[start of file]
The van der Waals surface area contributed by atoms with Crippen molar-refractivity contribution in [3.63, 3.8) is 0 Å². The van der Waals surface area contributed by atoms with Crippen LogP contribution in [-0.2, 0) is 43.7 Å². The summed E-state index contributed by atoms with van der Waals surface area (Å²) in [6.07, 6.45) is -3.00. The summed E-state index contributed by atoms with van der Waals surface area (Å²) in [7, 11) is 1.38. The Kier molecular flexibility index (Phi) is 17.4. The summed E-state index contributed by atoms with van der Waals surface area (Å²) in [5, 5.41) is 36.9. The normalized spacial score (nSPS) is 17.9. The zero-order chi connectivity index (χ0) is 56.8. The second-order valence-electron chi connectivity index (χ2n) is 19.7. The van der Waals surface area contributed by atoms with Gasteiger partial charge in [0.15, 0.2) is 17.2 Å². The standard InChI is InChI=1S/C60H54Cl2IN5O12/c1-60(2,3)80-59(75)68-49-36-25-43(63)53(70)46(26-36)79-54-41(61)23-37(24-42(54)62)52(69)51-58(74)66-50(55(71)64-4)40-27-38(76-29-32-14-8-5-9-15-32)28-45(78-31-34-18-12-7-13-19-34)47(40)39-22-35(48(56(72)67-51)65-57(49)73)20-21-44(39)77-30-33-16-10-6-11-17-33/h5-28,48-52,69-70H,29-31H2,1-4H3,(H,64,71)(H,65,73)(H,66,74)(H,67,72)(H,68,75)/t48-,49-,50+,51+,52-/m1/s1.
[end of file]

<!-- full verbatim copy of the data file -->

The van der Waals surface area contributed by atoms with Crippen molar-refractivity contribution in [3.63, 3.8) is 0 Å². The van der Waals surface area contributed by atoms with Crippen LogP contribution in [-0.2, 0) is 43.7 Å². The summed E-state index contributed by atoms with van der Waals surface area (Å²) in [6.07, 6.45) is -3.00. The summed E-state index contributed by atoms with van der Waals surface area (Å²) in [7, 11) is 1.38. The Kier molecular flexibility index (Phi) is 17.4. The summed E-state index contributed by atoms with van der Waals surface area (Å²) in [5, 5.41) is 36.9. The normalized spacial score (nSPS) is 17.9. The zero-order chi connectivity index (χ0) is 56.8. The second-order valence-electron chi connectivity index (χ2n) is 19.7. The van der Waals surface area contributed by atoms with Gasteiger partial charge in [0.15, 0.2) is 17.2 Å². The standard InChI is InChI=1S/C60H54Cl2IN5O12/c1-60(2,3)80-59(75)68-49-36-25-43(63)53(70)46(26-36)79-54-41(61)23-37(24-42(54)62)52(69)51-58(74)66-50(55(71)64-4)40-27-38(76-29-32-14-8-5-9-15-32)28-45(78-31-34-18-12-7-13-19-34)47(40)39-22-35(48(56(72)67-51)65-57(49)73)20-21-44(39)77-30-33-16-10-6-11-17-33/h5-28,48-52,69-70H,29-31H2,1-4H3,(H,64,71)(H,65,73)(H,66,74)(H,67,72)(H,68,75)/t48-,49-,50+,51+,52-/m1/s1.